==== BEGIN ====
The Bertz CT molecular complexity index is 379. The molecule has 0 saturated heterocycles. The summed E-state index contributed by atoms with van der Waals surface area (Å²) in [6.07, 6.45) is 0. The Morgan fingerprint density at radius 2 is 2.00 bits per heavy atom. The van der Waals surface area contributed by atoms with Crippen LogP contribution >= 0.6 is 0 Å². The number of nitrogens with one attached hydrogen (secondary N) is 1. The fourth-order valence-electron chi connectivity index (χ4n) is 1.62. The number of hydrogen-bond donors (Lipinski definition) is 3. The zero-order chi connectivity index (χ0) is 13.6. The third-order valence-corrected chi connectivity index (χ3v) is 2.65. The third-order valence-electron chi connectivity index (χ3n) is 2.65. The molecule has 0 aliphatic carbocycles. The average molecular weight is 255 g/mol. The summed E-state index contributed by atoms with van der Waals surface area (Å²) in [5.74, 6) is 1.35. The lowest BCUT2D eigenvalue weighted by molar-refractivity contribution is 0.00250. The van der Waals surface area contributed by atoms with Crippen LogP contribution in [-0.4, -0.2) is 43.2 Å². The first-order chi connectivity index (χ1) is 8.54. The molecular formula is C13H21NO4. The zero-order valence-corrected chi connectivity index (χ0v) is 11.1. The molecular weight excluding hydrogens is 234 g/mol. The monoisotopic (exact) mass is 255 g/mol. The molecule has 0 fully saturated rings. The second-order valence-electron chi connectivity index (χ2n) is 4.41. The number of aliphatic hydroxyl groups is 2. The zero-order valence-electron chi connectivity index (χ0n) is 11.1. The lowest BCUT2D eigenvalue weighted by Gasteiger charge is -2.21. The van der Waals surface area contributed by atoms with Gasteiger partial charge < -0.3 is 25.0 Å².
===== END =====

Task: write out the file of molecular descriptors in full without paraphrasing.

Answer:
The Bertz CT molecular complexity index is 379. The molecule has 0 saturated heterocycles. The summed E-state index contributed by atoms with van der Waals surface area (Å²) in [6.07, 6.45) is 0. The Morgan fingerprint density at radius 2 is 2.00 bits per heavy atom. The van der Waals surface area contributed by atoms with Crippen LogP contribution >= 0.6 is 0 Å². The number of nitrogens with one attached hydrogen (secondary N) is 1. The fourth-order valence-electron chi connectivity index (χ4n) is 1.62. The number of hydrogen-bond donors (Lipinski definition) is 3. The zero-order chi connectivity index (χ0) is 13.6. The third-order valence-corrected chi connectivity index (χ3v) is 2.65. The third-order valence-electron chi connectivity index (χ3n) is 2.65. The molecule has 0 aliphatic carbocycles. The average molecular weight is 255 g/mol. The summed E-state index contributed by atoms with van der Waals surface area (Å²) in [5.74, 6) is 1.35. The lowest BCUT2D eigenvalue weighted by molar-refractivity contribution is 0.00250. The van der Waals surface area contributed by atoms with Crippen LogP contribution in [-0.4, -0.2) is 43.2 Å². The first-order chi connectivity index (χ1) is 8.54. The molecular formula is C13H21NO4. The zero-order valence-corrected chi connectivity index (χ0v) is 11.1. The molecular weight excluding hydrogens is 234 g/mol. The monoisotopic (exact) mass is 255 g/mol. The molecule has 0 fully saturated rings. The second-order valence-electron chi connectivity index (χ2n) is 4.41. The number of aliphatic hydroxyl groups is 2. The zero-order valence-electron chi connectivity index (χ0n) is 11.1. The lowest BCUT2D eigenvalue weighted by Gasteiger charge is -2.21. The van der Waals surface area contributed by atoms with Gasteiger partial charge < -0.3 is 25.0 Å².